Enhancing Impact…

…and Inspiring Excellence!

Image of conference audience, one main figure and several behind

Delegates reported that they found the day inspiring

Wednesday 4th September was a busy day! It saw The National Archives and the University of Birmingham deliver a one day conference at the University which explored partnership and collaborative working between the archive and HE sectors. This free conference, sponsored by The National Archives, Research Libraries UK, Adlib Information Systems, and the Institute of Historical Research, brought together 39 speakers, from 36 separate institutions, and over 140 delegates, to explore how archives and universities can work together more effectively.

A full auditorium, with raking seats sloping downwards, seeing from a high vantage point from the back of the room

The conference was attended by over 140 delegates – a great turnout

Hosted and co-organised the University, the conference began with speeches from Ian Grosvenor (Deputy Pro-Vice Chancellor for Cultural Engagement) and Oliver Morley (Chief Executive and Keeper of the National Archives), before a fantastic array of papers were heard from across the UK. During the conference’s seven panels, papers were given regarding archives and undergraduate teaching, postgraduate supervision, joint research applications, collaborative doctoral partnerships, joint publications and lecture series, and collection knowledge and development. The processes and pitfalls of collaboration were explored and some ‘handy-hints’ shared between delegates. Who makes contact first? How do I find the right academic? What if I haven’t got a university nearby?

A man uses a wall-mounted touch screen to explore some map data

The day provided opportunities to get to grips with innovative display options for heritage collections

Throughout the day, delegates stressed the importance of these discussions and how useful it was to come together to consider the opportunities available and the challenges they faced. Discussions were also held about how archives can better capture their contributions to academic research, the wider changes within the academic landscape, and the funding opportunities available. A ‘market place’ was available throughout the day with stalls from the AHRC, Campaign for Archives, Adlib and Ashgate Publishers. It really was a very busy, but very enjoyable and productive day! After a full day of papers, delegates, speakers and sponsors enjoyed an evening reception in the University’s digital heritage suite where they were able to continue networking over wine, nibbles and state-of-the-art ‘touch tables’. Presentations and podcasts will follow shortly on The National Archives’ website, as will a piece of guidance regarding academic and archival collaboration.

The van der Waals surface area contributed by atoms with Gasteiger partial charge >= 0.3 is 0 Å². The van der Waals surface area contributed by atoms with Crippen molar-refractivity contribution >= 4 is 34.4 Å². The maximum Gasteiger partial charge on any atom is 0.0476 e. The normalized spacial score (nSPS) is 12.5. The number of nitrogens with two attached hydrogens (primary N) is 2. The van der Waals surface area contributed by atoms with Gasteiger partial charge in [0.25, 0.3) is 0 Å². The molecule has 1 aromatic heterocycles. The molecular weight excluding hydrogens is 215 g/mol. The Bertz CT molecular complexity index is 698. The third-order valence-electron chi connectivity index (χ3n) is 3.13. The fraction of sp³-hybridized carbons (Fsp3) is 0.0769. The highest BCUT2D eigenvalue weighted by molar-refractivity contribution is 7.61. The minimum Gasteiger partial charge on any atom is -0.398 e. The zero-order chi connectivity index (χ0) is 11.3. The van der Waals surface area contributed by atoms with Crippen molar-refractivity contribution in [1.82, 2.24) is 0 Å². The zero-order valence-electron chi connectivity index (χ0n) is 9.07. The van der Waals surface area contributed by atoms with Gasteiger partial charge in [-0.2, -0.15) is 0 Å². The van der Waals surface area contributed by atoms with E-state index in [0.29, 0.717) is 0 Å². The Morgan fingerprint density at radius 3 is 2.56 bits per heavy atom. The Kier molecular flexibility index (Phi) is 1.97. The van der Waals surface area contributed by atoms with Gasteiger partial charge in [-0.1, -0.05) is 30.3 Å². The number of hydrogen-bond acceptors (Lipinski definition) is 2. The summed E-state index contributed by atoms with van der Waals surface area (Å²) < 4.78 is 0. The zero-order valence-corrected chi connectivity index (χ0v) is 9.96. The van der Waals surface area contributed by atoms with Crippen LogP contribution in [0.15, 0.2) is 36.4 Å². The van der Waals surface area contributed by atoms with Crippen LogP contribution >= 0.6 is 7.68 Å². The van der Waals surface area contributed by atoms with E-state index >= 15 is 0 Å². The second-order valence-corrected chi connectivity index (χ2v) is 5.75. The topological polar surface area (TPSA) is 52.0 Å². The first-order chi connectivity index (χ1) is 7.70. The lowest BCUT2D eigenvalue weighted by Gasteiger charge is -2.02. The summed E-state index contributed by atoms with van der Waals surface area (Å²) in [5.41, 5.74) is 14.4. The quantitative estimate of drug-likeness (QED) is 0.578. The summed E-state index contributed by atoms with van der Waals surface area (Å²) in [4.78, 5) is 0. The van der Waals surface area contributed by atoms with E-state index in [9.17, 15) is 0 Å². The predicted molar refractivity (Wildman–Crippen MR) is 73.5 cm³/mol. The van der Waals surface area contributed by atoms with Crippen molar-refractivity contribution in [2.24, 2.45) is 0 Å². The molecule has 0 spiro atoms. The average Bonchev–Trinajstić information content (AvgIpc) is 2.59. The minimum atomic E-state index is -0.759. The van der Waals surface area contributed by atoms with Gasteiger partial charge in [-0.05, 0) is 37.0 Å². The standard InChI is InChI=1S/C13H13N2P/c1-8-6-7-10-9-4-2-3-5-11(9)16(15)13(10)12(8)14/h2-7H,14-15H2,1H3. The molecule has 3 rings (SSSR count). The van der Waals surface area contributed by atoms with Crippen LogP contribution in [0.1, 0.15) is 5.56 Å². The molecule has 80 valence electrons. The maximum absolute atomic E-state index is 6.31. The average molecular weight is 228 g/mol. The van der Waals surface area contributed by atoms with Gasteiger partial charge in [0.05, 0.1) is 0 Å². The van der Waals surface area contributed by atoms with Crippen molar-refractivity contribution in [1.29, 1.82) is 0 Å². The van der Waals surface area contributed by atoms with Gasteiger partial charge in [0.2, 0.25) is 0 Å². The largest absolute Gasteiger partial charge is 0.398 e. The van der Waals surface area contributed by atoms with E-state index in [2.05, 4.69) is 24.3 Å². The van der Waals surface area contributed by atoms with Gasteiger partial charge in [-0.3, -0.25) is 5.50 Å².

Photographs for this post were taken by Melanie Cheung of RLUK and are used with permission.

2 comments

  1. Jefny Ashcroft says:

    Crammed full of interesting things.
    A personal highlight was Hull History Centre’s presentation on how they worked with students. Full of practical information about how they organised things but never too much detail. Honest enough to share the rough with the smooth however: I was somewhat taken aback to hear that some male first years thought it was OK to laugh at pictures of women in Victorian mental institutions. Modern sensibilities!
    Also some useful ideas on how to dramatise (and thus make available to a much wider audience) oral history contributions from Keele/New Victoria Theatre.
    The OUI/ PRONI paper was an object lesson in double-act presentation. Brilliant stuff.
    Finally, despite being sceptical about their more general use in institutions – I was only really sold on the idea of them supporting exhibitions – it was genuinely instructive to be able to try out the touch-tables at the reception. I believe they are a feature at the Hive which sounds like a wonderful new “must see” place.
    Thanks to Matt and others involved for organising such a stimulating day.

    1. Melinda Haunton says:

      Many thanks Jefny – that’s very good to hear, and I’ll ensure Matt gets your thanks and feedback.

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